Republican vice presidential candidate Mike Pence had quite the scare Thursday when his campaign plane skidded off the runway while landing in rainy conditions at New York City’s LaGuardia Airport.
Pence told reporters that no one was injured in the incident.
Arrestor beds are made of blocks of “lightweight, crushable cellular cement material” that will collapse under the weight of the plane to slow it down or stop it. These beds have been installed at more than 100 runway ends at airports like Boston Logan, Chicago Midway and San Diego International. As of February 2016, arrestor beds had safely stopped 10 aircraft that overshot the runway.
In a statement released earlier this year, the Federal Aviation Administration (FAA) acknowledged that runway safety areas are not up to code in many older United States airports. Runway safety areas are typically 500 feet wide and extend 1,000 feet beyond the end of the runway, reducing the risk of damage if airplanes overshoot, undershoot or veer off the runway. But in airports that were built before this standard was adopted, like LaGuardia, creating an RSA of this size simply isn’t feasible.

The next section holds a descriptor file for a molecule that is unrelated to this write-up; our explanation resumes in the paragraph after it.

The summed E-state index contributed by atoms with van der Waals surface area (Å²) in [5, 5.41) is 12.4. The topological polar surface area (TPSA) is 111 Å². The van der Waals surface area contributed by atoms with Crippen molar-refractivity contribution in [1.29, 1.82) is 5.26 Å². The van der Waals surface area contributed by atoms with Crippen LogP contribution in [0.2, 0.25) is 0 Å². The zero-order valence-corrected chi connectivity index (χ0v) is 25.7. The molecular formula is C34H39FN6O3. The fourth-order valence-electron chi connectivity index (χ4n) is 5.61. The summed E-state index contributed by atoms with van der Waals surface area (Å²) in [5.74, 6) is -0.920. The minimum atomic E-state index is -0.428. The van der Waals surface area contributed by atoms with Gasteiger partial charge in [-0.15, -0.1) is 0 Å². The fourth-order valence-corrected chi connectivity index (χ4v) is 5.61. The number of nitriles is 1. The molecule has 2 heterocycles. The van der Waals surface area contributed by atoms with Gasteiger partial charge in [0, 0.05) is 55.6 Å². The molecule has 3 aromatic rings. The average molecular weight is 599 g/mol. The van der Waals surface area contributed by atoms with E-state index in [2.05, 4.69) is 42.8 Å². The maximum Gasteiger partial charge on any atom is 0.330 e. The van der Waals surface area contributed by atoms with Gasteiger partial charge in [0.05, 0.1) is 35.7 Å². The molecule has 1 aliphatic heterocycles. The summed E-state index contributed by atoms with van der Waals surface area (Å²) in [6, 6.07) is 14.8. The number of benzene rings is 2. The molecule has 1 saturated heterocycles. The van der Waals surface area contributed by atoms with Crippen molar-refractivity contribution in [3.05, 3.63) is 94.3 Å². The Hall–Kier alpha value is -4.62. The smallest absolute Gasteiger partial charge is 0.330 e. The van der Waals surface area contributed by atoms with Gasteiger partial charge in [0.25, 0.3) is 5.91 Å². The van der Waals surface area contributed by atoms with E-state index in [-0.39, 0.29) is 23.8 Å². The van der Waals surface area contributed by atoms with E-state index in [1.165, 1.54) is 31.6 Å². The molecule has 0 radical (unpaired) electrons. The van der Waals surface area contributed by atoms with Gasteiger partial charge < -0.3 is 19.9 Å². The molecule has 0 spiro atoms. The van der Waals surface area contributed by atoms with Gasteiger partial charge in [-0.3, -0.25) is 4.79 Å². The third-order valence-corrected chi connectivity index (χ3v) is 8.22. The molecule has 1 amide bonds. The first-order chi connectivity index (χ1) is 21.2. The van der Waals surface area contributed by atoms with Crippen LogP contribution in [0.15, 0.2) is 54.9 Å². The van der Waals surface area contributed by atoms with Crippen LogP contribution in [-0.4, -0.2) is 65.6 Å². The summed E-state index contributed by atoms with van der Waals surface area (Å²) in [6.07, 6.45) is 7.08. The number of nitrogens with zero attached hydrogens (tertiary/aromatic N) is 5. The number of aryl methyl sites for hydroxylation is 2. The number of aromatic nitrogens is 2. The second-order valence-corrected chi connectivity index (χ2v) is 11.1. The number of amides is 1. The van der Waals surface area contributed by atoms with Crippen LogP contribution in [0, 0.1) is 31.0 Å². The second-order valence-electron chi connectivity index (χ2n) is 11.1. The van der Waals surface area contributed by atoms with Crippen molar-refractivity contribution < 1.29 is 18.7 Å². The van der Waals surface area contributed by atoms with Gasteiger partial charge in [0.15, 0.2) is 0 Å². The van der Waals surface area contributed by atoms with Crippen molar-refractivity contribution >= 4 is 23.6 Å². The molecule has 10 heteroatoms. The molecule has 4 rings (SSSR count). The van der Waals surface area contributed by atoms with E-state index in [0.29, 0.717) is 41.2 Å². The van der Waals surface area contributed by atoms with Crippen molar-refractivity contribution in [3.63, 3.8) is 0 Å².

The FAA began researching this problem in the 1990s. They introduced engineered material arresting systems, or arrestor beds, to safely stop an aircraft that skids off the runway.
Here’s hoping there are some arrestor beds waiting for Pence at the end of Donald Trump’s campaign on Election Day
CORRECTION: A previous version of this story stated arrestor beds have been installed at approximately 1,000 runway ends at airports. According to the FAA, as of February 2016 they’re installed at approximately 103 runway ends at 61 airports in the United States.